Showing posts from October, 2009

The Cradle

Interesting little muse and character study coupled with a little mystery and chase around the Midwest. The Cradle , a first novel by Patric Somerville, was a satisfying little morsel during a really rainy St. Louis week. The book has several little vignettes centered around a Civil War cradle that the protagonist's wife is sure will make everything complete. The completeness comes not in wood but in what life crafted for them in the end. I read this almost in one sitting, drawn in by his use of multiple stories that interconnected. It subtly reminded me that we truly are only six degrees separated from other people. One does not experience their story without the paragraphs of this life touching the sentences of another's life. Matt, in the end, did not bring home what sent him driving through rain and snow and meeting weird characters that populate any family. He ended up with something more and yet, I closed the book longing to know what happened to the other people

Thoughts From A True Bookie

I normally use this space to review books and will probably throw in thoughts on a few books I've read recently. Today, however, there is something on my mind about the whole Wal*Mart, Target, Amazon online price wars along with the whole Kindle, Nook, Alex e-reader electronic war. All the noise in the marketplace is really making me mad about the thing I love a lot - books, words, bookstores. Now, I've talked in my blog, The Musings of a Latte Queen , before about my favorite bookseller, Pudd N'Head Books . Nikki recently celebrated the first birthday of the store. This is not an easy feat for any entrepreneur but even less easy for independent booksellers in this crowded and noisy landscape. As an ex-marketing person, I completely understand the psychological war that the big guns are waging for the attention of fleeting readers. Most real book lovers do not look to the bestsellers list or chain stores for their literary fix. I certainly do not choose Wal*Mart fi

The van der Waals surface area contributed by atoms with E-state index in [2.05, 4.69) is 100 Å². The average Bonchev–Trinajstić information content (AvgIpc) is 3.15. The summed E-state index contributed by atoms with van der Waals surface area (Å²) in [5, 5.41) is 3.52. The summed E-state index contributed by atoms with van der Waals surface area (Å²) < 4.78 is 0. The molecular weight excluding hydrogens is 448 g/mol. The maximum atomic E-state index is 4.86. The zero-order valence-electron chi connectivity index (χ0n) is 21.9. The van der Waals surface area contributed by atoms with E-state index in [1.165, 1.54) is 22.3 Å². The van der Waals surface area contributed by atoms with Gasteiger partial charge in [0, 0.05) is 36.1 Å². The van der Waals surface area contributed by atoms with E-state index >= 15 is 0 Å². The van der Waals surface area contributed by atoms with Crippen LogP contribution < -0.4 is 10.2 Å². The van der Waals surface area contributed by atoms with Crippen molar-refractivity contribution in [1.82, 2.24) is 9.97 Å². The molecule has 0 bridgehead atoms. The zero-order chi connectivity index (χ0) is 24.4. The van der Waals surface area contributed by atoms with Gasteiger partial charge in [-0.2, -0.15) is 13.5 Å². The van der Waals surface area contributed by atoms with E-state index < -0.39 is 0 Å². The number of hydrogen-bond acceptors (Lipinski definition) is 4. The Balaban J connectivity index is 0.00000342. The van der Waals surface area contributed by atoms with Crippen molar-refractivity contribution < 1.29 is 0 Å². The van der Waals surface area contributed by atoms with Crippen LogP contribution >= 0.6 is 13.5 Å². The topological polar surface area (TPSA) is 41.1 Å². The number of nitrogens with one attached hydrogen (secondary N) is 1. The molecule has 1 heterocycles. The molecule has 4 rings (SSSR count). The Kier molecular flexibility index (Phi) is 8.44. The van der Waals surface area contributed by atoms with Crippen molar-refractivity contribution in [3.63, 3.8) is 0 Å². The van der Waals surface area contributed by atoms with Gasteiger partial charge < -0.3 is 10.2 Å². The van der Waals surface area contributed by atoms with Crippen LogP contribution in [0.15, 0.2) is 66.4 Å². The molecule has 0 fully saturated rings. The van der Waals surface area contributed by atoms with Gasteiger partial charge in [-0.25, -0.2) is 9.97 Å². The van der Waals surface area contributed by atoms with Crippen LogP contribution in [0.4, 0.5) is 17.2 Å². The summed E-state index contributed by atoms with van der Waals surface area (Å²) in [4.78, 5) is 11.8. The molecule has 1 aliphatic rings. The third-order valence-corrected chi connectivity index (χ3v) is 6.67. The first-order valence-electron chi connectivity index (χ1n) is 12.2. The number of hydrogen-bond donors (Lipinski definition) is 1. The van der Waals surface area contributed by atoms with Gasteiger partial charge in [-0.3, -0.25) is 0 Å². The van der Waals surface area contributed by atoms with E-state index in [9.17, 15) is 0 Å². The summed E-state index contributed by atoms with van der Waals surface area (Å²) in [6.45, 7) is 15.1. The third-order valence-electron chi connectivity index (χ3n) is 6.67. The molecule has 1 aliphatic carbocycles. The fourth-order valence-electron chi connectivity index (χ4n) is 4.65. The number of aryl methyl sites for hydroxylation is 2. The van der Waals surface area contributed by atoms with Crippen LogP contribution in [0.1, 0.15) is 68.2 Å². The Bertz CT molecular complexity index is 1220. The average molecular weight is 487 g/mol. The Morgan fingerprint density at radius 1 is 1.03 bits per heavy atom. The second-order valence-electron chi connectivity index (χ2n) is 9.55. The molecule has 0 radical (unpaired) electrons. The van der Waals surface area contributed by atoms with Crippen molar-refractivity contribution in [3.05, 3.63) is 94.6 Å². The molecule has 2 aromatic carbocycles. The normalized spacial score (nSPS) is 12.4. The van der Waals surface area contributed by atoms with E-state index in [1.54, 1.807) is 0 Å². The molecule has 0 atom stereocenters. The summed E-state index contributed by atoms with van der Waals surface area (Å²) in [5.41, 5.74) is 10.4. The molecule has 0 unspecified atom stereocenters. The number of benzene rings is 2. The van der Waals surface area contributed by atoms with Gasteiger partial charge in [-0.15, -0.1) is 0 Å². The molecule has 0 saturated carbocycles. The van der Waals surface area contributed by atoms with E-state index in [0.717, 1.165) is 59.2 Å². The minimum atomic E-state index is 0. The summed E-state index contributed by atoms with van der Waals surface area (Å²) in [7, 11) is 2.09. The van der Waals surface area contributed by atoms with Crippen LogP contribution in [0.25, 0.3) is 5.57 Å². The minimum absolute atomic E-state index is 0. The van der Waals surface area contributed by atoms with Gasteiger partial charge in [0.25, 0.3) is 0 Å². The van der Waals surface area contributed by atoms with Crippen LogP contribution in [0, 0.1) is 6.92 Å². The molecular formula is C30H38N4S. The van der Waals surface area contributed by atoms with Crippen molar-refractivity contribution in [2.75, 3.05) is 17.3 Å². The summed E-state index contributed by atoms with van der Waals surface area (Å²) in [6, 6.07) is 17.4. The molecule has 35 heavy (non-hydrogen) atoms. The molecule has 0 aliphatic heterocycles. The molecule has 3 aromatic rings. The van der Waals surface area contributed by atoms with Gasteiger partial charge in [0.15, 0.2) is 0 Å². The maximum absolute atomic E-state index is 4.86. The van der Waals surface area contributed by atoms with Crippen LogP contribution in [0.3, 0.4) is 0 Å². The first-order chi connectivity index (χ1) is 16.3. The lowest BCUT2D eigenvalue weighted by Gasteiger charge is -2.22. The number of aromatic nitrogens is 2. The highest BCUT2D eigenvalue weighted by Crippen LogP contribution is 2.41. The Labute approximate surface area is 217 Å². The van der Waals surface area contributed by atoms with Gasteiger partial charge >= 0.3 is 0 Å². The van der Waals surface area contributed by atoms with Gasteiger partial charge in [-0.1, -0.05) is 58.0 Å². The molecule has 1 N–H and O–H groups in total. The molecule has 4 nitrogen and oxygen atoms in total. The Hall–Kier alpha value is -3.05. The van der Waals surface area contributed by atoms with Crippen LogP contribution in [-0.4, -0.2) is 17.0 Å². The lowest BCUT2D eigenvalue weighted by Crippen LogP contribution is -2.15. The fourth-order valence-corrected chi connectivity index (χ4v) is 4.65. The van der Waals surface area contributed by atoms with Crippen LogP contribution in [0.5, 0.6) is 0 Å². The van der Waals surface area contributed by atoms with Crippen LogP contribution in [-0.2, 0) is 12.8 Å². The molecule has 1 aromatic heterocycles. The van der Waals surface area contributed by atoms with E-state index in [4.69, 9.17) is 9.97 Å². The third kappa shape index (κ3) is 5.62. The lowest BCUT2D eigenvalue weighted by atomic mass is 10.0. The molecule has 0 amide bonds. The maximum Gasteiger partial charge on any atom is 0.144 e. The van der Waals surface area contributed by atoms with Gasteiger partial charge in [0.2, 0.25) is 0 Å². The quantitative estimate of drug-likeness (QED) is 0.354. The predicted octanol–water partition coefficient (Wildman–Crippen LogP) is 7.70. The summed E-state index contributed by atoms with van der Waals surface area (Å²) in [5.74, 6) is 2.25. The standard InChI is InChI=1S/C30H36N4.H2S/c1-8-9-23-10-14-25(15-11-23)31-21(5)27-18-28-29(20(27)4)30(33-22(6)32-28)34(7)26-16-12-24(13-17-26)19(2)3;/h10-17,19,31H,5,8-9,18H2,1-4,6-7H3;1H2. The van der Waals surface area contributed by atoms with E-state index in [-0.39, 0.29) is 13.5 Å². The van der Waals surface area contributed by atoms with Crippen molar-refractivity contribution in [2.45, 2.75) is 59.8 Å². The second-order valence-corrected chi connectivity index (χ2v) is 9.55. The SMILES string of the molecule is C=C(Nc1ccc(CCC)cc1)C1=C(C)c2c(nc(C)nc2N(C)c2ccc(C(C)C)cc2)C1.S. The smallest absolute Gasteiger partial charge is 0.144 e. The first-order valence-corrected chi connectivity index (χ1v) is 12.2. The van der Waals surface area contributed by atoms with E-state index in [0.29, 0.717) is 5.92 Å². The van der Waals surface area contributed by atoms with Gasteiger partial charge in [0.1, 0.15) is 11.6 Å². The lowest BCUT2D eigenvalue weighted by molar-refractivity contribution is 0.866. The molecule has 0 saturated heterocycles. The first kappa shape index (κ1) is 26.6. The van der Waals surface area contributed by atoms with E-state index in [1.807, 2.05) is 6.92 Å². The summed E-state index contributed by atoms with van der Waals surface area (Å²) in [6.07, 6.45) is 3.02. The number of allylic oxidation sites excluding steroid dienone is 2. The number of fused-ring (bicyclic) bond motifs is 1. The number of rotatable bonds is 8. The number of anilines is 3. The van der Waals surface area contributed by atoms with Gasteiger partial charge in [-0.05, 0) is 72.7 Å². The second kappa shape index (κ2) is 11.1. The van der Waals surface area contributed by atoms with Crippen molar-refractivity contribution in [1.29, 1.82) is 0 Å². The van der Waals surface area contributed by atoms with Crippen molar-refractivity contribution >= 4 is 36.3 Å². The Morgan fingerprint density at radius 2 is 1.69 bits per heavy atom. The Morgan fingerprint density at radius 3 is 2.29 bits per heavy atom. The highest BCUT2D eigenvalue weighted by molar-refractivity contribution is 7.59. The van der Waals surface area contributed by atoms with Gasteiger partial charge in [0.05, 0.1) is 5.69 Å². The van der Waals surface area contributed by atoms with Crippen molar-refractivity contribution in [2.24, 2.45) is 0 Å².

"God Forms Our Blue Songs"

She rests with me, at times she is me. I am speaking of Abebe in the classic book, Let The Lion Eat Straw. This wonderful treasure, celebrating its 30th anniversary, is by Professor Ebele Oseye . I think she came to my life at just the right time, to let me know, that tomorrow is still full of time. Abebe lived the life of many black women of her time, and also of our time. Too often, the needs and wants of others can overshadow the needs and dreams of ones soul. Such is the life of Abebe. She was blissfully happy in sandy,North Carolina eating boiled peanuts catching the old soul of her grandmother, not her grandmother. Her mother, up in the cold and rat infested north was hunting down a different life. Five years go by before the mother, Angela comes to get the little girl and her life with the midwife. She whisks her away to trains and dark streets, noise and indoor toilets, and her New York Daddy. Arthur Lavoisier turned out to be the sunshine to radiate hope and pr

Soothing Sisterhoods

Some things just go down sweetly like the golden yummy of Black Madonna's honey. Such has been my recent morsel of fiction, The Wednesday Sisters . I really enjoyed the ensemble characters and frankly, did not expect to like it as much as I did. The story and the women have settled in my heart, much like the ensemble characters from Sue Monk Kidd's The Secret Life of Bees . The setting of both books was during the tumultuous times of the 1960s. One was early in the decade and in the south, the other was later in the decade as its moonlight faded to the sunrise of the 1970s and in the far west. Each was set against the backdrop of history being made that ultimately shaped the women and in many ways, shaped my world today. Who would have known that the challenges women faced then could transcend their race? I never expected this, I entered the reading of The Wednesday Sisters as a prep for reading The Help later this fall. I am like many black women in their mid-fortie